Measuring E-Learners' Perceptions of Service Quality

Measuring E-Learners' Perceptions of Service Quality

Silvester Ivanaj (ICN Business School, Nancy, France), Grâce-Blache Nganmini (Data Analytics and Insights, TD bank Group, Montreal, Canada) and Alain Antoine (ISAM IAE - Université de Lorraine, Nancy, France)
Copyright: © 2019 |Pages: 22
DOI: 10.4018/JOEUC.2019040105
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Abstract

This article examines the factors of e-learners' perceptions of service quality in terms of the physical appearance of the learning management system, students' assurance of personnel's level of knowledge, and the customized attention to students' needs. The authors use a survey to measure the five dimensions of the SERVQUAL scale, adapted to the e-learning context. A total of 325 responses were obtained. To validate their scale, the authors performed exploratory and confirmatory factor analyses. They found that the most important determining factors for e-learning are: ergonomics, corresponding to the attractiveness of the e-learning system; assurance, corresponding to instructors' ability to satisfy students' needs; and empathy, corresponding to the attention given to each individual student. The authors also found that in the context of e-learning, the relative importance of the dimensions of perceived quality is different from what is typically observed in more traditional services. Their findings enable educational institutions to improve their understanding of the expectations and perceptions of e-learners.
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1. Introduction

E-learning is a form of education that benefits from the use of information and communication technology at all levels of the training process. More specifically, it is a method of training whose primary objectives are learning autonomy, tailored training courses to meet individuals' needs, and the development of educational relationships online. The most commonly accepted definition of e-learning is given by Rosenberg (2001), who defines e-learning as “the use of Internet technologies to deliver a broad array of solutions that enhance knowledge and performance.” His definition is based on three main assumptions: e-learning is networked, is delivered using a standard Internet technology and goes beyond the traditional paradigms of training.

E-learning relies on the organization of educational content to achieve greater flexibility in the diversification of personalized pedagogical options and programs. The differences between e-learning systems and the classical system are found primarily in the organization of one's time dedicated to work, the pedagogical options available and curriculum content. The internationalization of education, which is made possible by relaxing certain space-time constraints, benefits directly from the proliferation of e-learning systems in both private and public fields. E-learning is becoming the cost-effective solution of choice for many corporations (Santhanam, Sasidharan, & Webster, 2008) to deliver training anytime and anywhere to large numbers of employees and students.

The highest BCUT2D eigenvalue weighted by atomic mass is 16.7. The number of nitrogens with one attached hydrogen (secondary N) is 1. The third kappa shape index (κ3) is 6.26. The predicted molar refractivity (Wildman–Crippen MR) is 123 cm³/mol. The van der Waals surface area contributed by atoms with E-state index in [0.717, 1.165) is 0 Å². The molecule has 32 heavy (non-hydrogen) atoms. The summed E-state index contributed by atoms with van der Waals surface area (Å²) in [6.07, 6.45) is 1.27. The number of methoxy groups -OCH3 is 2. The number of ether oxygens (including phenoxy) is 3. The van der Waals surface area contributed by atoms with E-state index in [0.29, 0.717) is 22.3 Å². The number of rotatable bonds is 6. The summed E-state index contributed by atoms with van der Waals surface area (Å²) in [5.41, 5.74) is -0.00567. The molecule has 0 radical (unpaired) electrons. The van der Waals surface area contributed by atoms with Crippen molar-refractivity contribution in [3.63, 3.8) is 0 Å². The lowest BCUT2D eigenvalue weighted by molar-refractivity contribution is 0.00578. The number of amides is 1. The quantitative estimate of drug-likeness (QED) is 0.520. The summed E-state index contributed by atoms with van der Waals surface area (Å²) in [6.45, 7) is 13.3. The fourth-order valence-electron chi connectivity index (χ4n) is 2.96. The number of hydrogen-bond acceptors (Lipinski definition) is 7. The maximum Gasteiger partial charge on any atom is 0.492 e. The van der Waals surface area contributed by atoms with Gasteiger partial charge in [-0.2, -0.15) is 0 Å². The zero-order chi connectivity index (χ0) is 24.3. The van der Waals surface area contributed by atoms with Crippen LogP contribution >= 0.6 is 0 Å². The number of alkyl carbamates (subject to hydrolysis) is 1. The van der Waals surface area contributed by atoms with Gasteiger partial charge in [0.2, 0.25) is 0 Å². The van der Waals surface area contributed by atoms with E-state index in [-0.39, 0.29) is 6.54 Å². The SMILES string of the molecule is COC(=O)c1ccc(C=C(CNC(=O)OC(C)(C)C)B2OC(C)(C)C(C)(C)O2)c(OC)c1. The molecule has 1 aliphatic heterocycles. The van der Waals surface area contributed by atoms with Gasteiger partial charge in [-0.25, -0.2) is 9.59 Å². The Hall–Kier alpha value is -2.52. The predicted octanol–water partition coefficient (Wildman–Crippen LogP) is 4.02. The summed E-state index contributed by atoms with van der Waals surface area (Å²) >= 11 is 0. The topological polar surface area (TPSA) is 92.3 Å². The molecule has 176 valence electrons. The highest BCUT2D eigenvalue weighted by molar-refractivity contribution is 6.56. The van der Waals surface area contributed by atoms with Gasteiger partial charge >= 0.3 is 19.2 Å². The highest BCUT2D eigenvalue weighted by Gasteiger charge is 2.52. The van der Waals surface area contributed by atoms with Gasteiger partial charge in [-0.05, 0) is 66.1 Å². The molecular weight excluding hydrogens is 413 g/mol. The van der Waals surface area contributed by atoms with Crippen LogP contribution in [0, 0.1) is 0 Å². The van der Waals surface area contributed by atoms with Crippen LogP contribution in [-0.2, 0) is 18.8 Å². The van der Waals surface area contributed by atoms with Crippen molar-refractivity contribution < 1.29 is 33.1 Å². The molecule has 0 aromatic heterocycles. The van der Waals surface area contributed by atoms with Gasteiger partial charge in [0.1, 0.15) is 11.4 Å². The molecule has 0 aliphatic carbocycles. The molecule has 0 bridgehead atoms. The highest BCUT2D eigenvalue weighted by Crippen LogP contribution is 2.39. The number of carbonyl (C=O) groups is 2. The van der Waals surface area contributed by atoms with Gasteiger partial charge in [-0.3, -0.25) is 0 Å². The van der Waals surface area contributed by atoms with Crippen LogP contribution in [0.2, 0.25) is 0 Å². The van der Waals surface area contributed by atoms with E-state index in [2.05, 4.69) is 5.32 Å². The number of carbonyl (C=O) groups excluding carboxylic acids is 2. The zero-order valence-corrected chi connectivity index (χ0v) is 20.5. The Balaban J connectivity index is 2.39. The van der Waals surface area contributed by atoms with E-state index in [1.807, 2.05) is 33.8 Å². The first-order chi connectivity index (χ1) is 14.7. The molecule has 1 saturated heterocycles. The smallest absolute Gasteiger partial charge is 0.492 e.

These benefits aside, the implementation of e-learning environments can be cost-prohibitive in many situations. The setup costs of e-learning are usually spread over five phases: requirement analysis, design, web development, implementation and evaluation/control. Depending on the context and technological and strategic choices, these costs can be very high for some organizations. Sometimes, e-learning programs are costlier than expected, so organizations retrench (Smith & Mitry, 2008). Beyond the investment hurdle, risks are inherent in e-learning development. For example, system malfunctions, business process inefficiencies, and misinterpretations of learners' needs can sometimes lead to failure. Another important factor is the fact that organizations often assume that trainers and trainees are already familiar with e-learning and therefore do not support the change associated with such training. Additionally, current e-learning platforms and processes face many issues related to quality (Préau et al., 2002). The effectiveness of e-learning depends principally on five factors that often overlap with one another: technology, trainee motivation, teachers, content quality and the implemented pedagogy. Student motivation, for example, depends on the quality of the proposed scheme, the cost of training, the level of interactivity, the quality of support by teachers, etc.

Many attempts have been made to establish quality standards for e-learning. The Joint Information Systems Committee (JISC), United Kingdom, has tried to establish effective practices with e-learning. The European Foundation for Quality in e-Learning (EFQUEL) has developed a label for quality e-learning, “UNIQUe.” Kidney, Cummings, Boehm, (2007) identified eight quality assurance strategies: web development, editing, usability and accessibility, maintainability, copyright, infrastructure impact, content and rigor. Despite these attempts, there is not yet a well-established and commonly accepted standard to measure e-learning quality. As MacDonald & Donio (2007) underscored, “It is imperative that universities come to some kind of agreement regarding procedures and policies for quality standards in eLearning.” E-learning development and marketing have not ceased to progress despite the absence of e-learning quality standards. Therefore, many questions remain about the integrity and quality of e-learning. It is necessary to await a long track record of successes and failures before identifying the best standards for measuring the quality of e-learning.

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